Corbin is a year younger than the Astros starter, and he has had an incredible 2018. His 3.01 ERA and 11.2 K/9 are more than worthy of salivating over. What’s holding the Diamondbacks starter back is the lack of a true track record. He was pretty mediocre in 2017, and downright poor the season before that. Over the course of his career though, strikeouts have been a thing he can generate, and limiting walks has been a pretty safe bet. Teams will need to push down his ask a bit by noting that lack of consistency, but he’s the guy I’d pay for.

The Twins have run out more than a handful of starters once again this season, and only Jose Berrios and Kyle Gibson should be 2019 rotation locks. Fernando Romero should be a mainstay and take another step forward, while the emergence of an arm from the group of Zack Littell, Stephen Gonsalves, Chase De Jong, and others would be a nice realization. Bringing in another top half hurler on a long-term deal makes sense for the Twins, and this could be their guy.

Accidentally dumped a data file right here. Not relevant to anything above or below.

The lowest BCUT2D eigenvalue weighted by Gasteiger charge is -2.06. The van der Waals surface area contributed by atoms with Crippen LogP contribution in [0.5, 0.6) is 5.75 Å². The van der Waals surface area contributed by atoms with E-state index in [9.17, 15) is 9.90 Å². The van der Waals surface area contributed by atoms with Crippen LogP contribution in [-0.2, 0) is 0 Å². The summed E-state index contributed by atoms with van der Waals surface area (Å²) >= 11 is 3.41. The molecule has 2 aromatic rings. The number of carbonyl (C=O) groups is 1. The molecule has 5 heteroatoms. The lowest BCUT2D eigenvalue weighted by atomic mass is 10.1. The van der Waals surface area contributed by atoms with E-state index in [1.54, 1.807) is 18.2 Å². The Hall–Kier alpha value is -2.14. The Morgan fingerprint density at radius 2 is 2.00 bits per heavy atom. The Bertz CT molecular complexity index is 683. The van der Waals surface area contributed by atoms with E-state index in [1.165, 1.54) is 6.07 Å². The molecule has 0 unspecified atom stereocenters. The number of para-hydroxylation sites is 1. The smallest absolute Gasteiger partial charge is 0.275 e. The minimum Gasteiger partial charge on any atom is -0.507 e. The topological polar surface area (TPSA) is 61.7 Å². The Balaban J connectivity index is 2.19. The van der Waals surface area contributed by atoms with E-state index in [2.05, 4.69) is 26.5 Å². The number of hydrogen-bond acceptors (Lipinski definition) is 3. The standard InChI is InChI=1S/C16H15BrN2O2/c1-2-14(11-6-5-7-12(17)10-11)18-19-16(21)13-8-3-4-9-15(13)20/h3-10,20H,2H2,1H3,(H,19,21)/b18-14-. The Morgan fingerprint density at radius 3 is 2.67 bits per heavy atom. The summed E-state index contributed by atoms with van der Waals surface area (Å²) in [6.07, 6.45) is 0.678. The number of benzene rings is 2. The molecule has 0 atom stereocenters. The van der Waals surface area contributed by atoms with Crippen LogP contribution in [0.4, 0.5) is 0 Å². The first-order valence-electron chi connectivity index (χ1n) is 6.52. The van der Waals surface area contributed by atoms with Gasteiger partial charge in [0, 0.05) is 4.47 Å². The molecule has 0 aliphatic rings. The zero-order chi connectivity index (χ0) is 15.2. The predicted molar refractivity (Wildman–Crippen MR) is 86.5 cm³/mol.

Other possibilities: Keuchel, Nathan Eovaldi, Hyun-Jin Ryu

Relief Pitcher: Kelvin Herrera

In 2019, Minnesota shed a ton of talent out of the bullpen. Guys like Fernando Rodney and Zach Duke were brought in on one-year deals making them expendable. Ryan Pressly, one of the best relief arms in baseball, was capitalized on in the form of a nice prospect return. Regardless of where they’re at now, the reality is that the Twins will need to re-tool.

Addison Reed will be in the final year of his deal, and the hope would be that he could rebound from a disastrous 2018. Taylor Rogers and Trevor Hildenberger look the part of developed talent, and should be able to bolster the back end of ball games. From there though, it’s a significant amount of question marks. Alan Busenitz, Tyler Duffey, and John Curtiss are getting to the point where feeling them out needs to produce results. Jake Reed and Nick Anderson should’ve already had a look, and Gabriel Moya must show more stuff than deception.